This year marks the centenary of the death of Achille-Claude Debussy, and to mark the occasion we have arranged an exhibition in the Music Department which runs until October
Born in St. Germain-en-Laye to Manuel-Achille Debussy and his wife Victorine, proprietors at the time of a little china shop at 38 Rue au Pain, Debussy was to become one of the key figures of the French musical world. He entered the Paris Conservatoire in the autumn of 1872 aged ten, home-schooled, having had only two years’ piano tuition and with a father in prison because of his activities in the Commune, on arrival at the Conservatoire, young Debussy proceeded to upset every apple cart he could find, refusing to accept what he felt to be the stultifying straitjacket of its rigid, rules-based syllabus. It was largely thanks to Ernest Guirard’s support, in whose composition class Debussy had enrolled, that he was not thrown out on his ear for insubordination. And it was with Guirard’s help that Debussy was awarded first prize in the 1884 Prix de Rome. The rest, as they say, is history…
However, despite this most prestigious (although conservative) of awards, Debussy saw no reason to compose conforming to what he felt to be out-moded musical forms, largely inherited from Austro-German musical traditions. This anti-rule-book, anti-establishment attitude never changed, and because of it, we have some of the finest and most ravishingly beautiful music ever written – La Mer, the Préludes and Images for piano, the Prélude à l’après-midi d’un faune spring immediately to mind – you, dear reader, will have your own particular favourites. As Stephen Walsh says in his excellent new biography of the composer (Debussy: a painter in sound. Faber, 2018): “…his music is without ideology and without doctrine. Like the world, it simply is, take it or leave it.”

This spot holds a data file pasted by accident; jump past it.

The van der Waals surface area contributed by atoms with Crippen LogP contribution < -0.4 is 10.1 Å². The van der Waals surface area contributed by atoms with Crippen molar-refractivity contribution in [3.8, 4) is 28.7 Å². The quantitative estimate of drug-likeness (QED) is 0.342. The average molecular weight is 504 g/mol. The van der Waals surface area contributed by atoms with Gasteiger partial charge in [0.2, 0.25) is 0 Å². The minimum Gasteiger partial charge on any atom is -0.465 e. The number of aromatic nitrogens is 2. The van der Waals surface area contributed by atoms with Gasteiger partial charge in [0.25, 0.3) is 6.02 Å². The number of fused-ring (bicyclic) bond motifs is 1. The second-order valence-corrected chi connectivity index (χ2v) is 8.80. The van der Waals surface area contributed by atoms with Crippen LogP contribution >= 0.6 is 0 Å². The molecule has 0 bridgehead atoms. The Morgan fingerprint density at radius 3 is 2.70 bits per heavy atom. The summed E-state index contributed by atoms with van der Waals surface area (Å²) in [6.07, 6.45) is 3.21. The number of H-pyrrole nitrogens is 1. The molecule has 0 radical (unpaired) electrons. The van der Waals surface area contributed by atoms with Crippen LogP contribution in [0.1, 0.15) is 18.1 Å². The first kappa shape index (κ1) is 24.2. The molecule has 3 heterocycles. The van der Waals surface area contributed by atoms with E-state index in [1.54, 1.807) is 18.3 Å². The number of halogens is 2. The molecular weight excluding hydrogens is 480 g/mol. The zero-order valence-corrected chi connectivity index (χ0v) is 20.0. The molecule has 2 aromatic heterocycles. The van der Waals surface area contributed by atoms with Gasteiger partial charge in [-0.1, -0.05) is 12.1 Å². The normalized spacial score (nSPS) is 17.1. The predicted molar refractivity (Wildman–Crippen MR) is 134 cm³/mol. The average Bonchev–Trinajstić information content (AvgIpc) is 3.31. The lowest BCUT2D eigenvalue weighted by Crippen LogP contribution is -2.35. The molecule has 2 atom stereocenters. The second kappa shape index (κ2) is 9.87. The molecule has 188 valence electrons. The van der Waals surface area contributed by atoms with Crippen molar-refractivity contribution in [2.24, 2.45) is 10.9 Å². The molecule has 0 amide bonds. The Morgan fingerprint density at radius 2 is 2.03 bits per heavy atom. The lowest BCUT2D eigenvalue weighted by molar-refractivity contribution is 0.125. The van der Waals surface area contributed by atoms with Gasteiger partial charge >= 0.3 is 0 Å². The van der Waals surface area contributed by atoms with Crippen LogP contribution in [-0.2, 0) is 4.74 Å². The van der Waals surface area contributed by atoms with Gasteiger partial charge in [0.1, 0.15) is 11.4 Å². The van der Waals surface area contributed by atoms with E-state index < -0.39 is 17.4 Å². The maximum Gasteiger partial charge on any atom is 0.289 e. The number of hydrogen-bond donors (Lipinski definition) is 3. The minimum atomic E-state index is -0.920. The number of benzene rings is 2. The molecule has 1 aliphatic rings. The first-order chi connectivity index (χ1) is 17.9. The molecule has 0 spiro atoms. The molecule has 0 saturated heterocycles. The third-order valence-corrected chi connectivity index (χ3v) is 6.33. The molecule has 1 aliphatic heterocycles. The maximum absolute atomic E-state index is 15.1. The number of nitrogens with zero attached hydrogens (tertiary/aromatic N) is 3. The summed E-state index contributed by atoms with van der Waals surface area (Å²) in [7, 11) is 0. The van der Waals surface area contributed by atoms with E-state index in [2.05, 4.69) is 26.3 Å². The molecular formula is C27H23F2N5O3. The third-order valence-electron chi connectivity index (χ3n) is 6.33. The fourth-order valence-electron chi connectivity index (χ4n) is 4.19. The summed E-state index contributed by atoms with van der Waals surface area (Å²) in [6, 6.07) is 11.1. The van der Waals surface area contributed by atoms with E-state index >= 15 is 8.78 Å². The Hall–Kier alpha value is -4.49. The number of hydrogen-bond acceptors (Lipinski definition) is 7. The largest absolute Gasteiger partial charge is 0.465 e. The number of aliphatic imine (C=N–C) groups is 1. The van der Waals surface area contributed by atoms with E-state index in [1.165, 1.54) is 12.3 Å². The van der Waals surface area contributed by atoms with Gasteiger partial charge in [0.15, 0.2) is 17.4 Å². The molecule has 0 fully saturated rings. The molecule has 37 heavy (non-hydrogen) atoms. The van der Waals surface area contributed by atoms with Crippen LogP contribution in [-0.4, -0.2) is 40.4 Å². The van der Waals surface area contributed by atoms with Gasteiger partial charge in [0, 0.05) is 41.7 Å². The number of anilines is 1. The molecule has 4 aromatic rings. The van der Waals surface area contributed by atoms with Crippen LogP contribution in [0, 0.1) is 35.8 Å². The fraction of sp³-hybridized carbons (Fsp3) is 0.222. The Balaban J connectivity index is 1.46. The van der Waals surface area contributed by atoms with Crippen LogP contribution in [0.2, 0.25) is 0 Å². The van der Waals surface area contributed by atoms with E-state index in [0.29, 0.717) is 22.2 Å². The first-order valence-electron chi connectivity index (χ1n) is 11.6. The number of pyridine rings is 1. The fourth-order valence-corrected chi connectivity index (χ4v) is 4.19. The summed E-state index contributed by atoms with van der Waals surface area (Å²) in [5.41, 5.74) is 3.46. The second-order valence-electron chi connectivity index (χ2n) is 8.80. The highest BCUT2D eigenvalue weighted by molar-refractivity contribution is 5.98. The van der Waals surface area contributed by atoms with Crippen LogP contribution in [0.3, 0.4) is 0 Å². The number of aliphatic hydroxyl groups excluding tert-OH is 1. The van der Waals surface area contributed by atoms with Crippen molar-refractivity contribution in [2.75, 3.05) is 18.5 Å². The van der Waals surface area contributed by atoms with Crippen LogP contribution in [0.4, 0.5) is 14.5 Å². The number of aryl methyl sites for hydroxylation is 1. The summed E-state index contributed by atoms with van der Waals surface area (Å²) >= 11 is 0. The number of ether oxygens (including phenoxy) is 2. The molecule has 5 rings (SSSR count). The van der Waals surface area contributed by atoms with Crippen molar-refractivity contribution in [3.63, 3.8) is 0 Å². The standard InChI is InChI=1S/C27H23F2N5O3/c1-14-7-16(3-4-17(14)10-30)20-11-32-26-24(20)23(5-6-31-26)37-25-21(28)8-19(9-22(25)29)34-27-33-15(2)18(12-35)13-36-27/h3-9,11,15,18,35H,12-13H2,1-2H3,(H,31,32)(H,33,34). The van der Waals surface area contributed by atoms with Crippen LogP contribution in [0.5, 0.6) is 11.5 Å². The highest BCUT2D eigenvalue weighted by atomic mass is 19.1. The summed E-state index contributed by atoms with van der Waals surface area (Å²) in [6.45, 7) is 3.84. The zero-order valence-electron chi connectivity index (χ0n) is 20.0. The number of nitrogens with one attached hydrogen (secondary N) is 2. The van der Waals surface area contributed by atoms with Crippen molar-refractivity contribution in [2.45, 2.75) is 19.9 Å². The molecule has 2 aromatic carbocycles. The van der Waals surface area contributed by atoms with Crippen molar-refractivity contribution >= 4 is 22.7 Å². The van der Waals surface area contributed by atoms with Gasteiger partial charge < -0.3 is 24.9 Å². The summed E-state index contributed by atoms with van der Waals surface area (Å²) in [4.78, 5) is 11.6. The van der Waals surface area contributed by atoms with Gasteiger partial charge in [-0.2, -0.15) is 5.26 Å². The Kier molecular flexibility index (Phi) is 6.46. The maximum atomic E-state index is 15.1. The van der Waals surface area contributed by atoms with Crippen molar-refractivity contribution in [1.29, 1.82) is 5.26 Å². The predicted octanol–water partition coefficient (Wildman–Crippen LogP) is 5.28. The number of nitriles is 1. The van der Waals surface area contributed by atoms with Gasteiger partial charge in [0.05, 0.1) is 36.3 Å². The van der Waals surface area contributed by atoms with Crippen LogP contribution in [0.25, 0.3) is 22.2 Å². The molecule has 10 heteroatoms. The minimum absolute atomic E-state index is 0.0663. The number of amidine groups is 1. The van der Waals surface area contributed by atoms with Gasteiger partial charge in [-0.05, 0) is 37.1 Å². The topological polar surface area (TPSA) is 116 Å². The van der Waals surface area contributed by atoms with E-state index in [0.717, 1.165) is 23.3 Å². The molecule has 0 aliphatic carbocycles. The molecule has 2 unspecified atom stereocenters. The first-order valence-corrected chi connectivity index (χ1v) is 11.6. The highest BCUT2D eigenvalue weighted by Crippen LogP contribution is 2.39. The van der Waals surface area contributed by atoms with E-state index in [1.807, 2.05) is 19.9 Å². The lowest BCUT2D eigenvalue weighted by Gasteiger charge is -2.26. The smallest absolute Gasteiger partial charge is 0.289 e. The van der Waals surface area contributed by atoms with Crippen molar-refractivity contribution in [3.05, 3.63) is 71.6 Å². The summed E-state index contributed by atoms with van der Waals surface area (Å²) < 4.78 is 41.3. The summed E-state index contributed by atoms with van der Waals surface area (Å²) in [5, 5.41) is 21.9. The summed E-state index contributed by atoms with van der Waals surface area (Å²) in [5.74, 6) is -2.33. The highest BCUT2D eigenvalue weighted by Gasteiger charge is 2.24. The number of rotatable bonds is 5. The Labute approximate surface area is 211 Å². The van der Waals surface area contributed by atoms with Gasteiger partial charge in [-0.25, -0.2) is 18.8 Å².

Impossible, of course, in this short post to offer any in-depth consideration of Debussy’s output, but perhaps I might indulge in a look at one of my favourites: La Mer [the UL’s score in the Complete Edition of Debussy is at M200.a.190.505]. The temptation to draw parallels with ‘impressionist’ paintings is strong, but this was a comparison which Debussy (and indeed Ravel) hated. Debussy’s subtitle for the work was ‘three symphonic sketches’, emphatically not a symphony. For me, it is the way he uses the palette of the orchestra to depict the ever-changing moods of the sea which is so captivating and one is simply drawn in, and borne along by, his sheer creative brilliance. Not exactly enthusiastically received at its premiere in 1905 in Paris, it fared much better in London three years later when Debussy himself conducted its British premiere at the Queen’s Hall on 1 February. The Times’ critic praised the orchestration to be “of most remarkable quality. All manner of instruments are used freely, but there is never a note in the score which does not tell…”. Today, it is embedded in every self-respecting orchestra’s repertoire world-wide and universally beloved by audiences. Further discussion of the work can be found in Debussy by Eric Frederick Jensen (Oxford, 2014), pp. 196-206 [M477.c.04.32]and Cambridge University Press have an entire monograph devoted to it: Simon Trezise, La Mer. CUP, 1992 [M674.c.95.106].